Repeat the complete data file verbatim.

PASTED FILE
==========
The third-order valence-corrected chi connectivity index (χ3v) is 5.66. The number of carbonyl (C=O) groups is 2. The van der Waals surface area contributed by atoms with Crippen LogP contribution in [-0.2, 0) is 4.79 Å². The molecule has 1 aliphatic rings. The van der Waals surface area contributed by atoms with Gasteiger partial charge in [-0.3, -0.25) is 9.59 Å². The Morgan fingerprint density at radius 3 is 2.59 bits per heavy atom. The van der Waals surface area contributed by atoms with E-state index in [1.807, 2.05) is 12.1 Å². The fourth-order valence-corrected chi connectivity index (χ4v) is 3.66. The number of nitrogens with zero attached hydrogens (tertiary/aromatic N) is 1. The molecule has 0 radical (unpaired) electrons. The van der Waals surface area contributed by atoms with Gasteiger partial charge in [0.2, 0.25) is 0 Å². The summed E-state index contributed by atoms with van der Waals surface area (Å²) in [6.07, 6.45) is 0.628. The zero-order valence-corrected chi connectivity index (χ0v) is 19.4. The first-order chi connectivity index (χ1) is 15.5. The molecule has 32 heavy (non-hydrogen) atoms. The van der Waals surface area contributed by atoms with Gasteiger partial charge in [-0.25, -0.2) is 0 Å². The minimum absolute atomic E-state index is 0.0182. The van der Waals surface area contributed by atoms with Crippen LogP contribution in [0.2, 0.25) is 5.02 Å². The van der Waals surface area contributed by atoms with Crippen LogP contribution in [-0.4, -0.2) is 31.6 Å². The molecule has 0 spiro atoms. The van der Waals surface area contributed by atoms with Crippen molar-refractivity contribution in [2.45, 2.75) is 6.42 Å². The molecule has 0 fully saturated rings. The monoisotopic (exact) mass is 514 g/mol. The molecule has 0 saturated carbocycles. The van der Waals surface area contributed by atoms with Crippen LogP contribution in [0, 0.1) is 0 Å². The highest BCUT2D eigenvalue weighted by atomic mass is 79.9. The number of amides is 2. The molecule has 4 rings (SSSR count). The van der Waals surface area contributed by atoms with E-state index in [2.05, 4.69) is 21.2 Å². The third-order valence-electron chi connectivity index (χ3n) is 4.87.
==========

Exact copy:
The third-order valence-corrected chi connectivity index (χ3v) is 5.66. The number of carbonyl (C=O) groups is 2. The van der Waals surface area contributed by atoms with Crippen LogP contribution in [-0.2, 0) is 4.79 Å². The molecule has 1 aliphatic rings. The van der Waals surface area contributed by atoms with Gasteiger partial charge in [-0.3, -0.25) is 9.59 Å². The Morgan fingerprint density at radius 3 is 2.59 bits per heavy atom. The van der Waals surface area contributed by atoms with E-state index in [1.807, 2.05) is 12.1 Å². The fourth-order valence-corrected chi connectivity index (χ4v) is 3.66. The number of nitrogens with zero attached hydrogens (tertiary/aromatic N) is 1. The molecule has 0 radical (unpaired) electrons. The van der Waals surface area contributed by atoms with Gasteiger partial charge in [0.2, 0.25) is 0 Å². The summed E-state index contributed by atoms with van der Waals surface area (Å²) in [6.07, 6.45) is 0.628. The zero-order valence-corrected chi connectivity index (χ0v) is 19.4. The first-order chi connectivity index (χ1) is 15.5. The molecule has 32 heavy (non-hydrogen) atoms. The van der Waals surface area contributed by atoms with Gasteiger partial charge in [-0.25, -0.2) is 0 Å². The minimum absolute atomic E-state index is 0.0182. The van der Waals surface area contributed by atoms with Crippen LogP contribution in [0.2, 0.25) is 5.02 Å². The van der Waals surface area contributed by atoms with Crippen LogP contribution in [-0.4, -0.2) is 31.6 Å². The molecule has 0 spiro atoms. The van der Waals surface area contributed by atoms with Crippen molar-refractivity contribution in [2.45, 2.75) is 6.42 Å². The molecule has 0 fully saturated rings. The monoisotopic (exact) mass is 514 g/mol. The molecule has 0 saturated carbocycles. The van der Waals surface area contributed by atoms with Crippen LogP contribution in [0, 0.1) is 0 Å². The highest BCUT2D eigenvalue weighted by atomic mass is 79.9. The number of amides is 2. The molecule has 4 rings (SSSR count). The van der Waals surface area contributed by atoms with E-state index in [2.05, 4.69) is 21.2 Å². The third-order valence-electron chi connectivity index (χ3n) is 4.87.